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Harold and the Purple Crayon

by Crockett Johnson


Harold and the Purple Crayon examines a number of difficult questions about the nature of reality.

Harold thinks it over for some time and decides to go for a walk in the moonlight. This may seem unremarkable, but it is not. There is no moon. There is nothing to walk on. There is nowhere to go. The only things that are real are Harold and the purple crayon.

Read aloud video by Harper Kids

Guidelines for Philosophical Discussion

The overarching theme of Harold and the Purple Crayon is deciphering reality. As a rather ambiguous idea, the discussion of “reality” will throw the children into a fun and active topsy-turvy discussion of what it means to be real, and how one gives objects the power of reality. In a world represented by a blank page, Harold is free to draw his surroundings with his big purple crayon. Is Harold playing make-believe? Is that different from what is real? The questions in this set revolve around the children’s perception of reality. Harold interacts with his drawings in a very “real” way.

The first question in this set addresses a secondary character that follows Harold throughout the story: the moon. The idea of the moon as a constant in the night sky is one children tend to agree with. What complicates this situation, however, is the fact that when the moon is absent in Harold’s world, he draws it with his purple crayon above him in the “sky”. This is left the children to question the validity or reality of Harold’s world. If Harold can draw a moon in the sky, it seems that he could not possibly be existing in the “real” world. And furthermore, he must simply be pretending because, as the children may point out, no one could draw a “real” moon in the sky. Or could they? What makes the moon we observe any more “real” than Harold’s moon? This line of questioning leads the children to discuss the relationship between perception and reality. Must things be experiential in order to be real? Or can they exist simply in our minds? In philosophical study, this may seem similar to the debate of the empiricists versus the rationalists. Rationalists like Descartes tended to believe that the reality of objects was in our ability to rationally understand them. At the same time, empiricists like Locke felt that the interaction with objects in a physical way gave them a sense of universal reality. Obviously, the children will not be familiar with this philosophical distinction, but through the debate and discussion over the reality of Harold’s objects, they can come to know the issues involved.

The second and third question sets revolve around Harold’s experience. As the questions in the second set indicate, Harold seems to be in danger during part of the story; he may even be afraid of the objects he draws. For some of the students, this may indicate a level of reality that is not at first apparent. To have feelings, either sensory or emotional, about an object indicates that the object holds some form of power over its observer. This power is translated to designate a level of “reality” as compared to the surrounding world. Then the task is outlining the differences or definitions that make something real. These qualities in Harold’s drawings further blur the line between what is presumably the “real” world outside of the story. When Harold falls from the hill that he climbs, and when he stumbles into the ocean, he has drawn, it seems as though his life is seriously in danger. This fear is a form of power Harold has passively given to his drawings.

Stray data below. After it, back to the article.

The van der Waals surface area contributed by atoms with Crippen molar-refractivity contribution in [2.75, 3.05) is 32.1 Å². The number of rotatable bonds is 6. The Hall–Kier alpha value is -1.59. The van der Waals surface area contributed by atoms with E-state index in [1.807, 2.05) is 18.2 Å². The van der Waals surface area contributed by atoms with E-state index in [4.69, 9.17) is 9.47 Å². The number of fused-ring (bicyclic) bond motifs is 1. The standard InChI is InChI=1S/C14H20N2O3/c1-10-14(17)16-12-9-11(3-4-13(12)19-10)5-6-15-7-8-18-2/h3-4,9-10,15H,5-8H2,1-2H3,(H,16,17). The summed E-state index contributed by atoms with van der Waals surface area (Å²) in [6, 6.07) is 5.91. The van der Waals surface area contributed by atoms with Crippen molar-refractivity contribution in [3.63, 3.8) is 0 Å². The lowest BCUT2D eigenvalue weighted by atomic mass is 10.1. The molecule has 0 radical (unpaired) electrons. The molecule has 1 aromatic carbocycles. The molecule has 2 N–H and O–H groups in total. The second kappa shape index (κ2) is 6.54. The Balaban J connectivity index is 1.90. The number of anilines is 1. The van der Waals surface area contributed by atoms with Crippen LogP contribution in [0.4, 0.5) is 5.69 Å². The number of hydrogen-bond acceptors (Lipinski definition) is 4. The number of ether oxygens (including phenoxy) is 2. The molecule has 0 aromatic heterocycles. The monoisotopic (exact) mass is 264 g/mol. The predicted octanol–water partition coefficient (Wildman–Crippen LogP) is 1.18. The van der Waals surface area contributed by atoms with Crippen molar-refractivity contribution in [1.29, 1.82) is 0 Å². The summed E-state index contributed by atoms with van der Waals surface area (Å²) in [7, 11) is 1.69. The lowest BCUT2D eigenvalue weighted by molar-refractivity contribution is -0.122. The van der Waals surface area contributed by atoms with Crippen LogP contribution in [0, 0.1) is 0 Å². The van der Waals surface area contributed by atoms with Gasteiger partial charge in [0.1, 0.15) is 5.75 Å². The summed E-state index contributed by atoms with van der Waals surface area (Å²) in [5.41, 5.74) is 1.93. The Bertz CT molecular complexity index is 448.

On the other hand, one may question if that gives the ocean or the rock the physical reality to harm Harold. Physical reality and the scientific properties therein sometimes indicate a kind of absolute reality that is independent of Harold. The children can then begin to explore the idea how we know whether objects continue to exist when no one is there to observe them. The physical properties, such as atoms and molecules seem to give objects a sense of absolute reality. However, the majority of people will never see a tree at a purely molecular level; they will see a tree as brown bark and green leaves, using subjective measurements that exist within each individual. The students will then be able to draw their own connections about whether believing in something or fearing it gives it reality for the observer and consequently an absolute reality independent of the observer.

In the third question set, the conclusions from the second set can be reevaluated. Although the emotions or physical danger that Harold may experience as “real”, where do they exist? In this stage, the children can begin to question the idea that Harold could be dreaming this entire purple-crayon-created world. If Harold is dreaming all of this, it seems easier to swallow: we as an audience can attribute these “fantasies” to something we know and also experience. However, the next step in the debate is a discussion of the reality of dreams. Are dreams “real” in the way we have previously defined the term (see question set 1)? The students may then choose to reevaluate their definition of “real”.

In the fourth question set, we begin to discuss the idea of Harold as a character in these drawings. If these are Harold’s drawings and they belong to him, could accidents happen within them? In this way the students will continue to discuss and stretch the reality of Harold’s world. The role of ownership is undefined in the story and in the lives of the children themselves. Do people have control over the events that occur in their lives, are they purely accidental, or can they be attributed to another force? The students can describe Harold’s accidents and relate them to their own in a connection that will help them to understand the concept universally.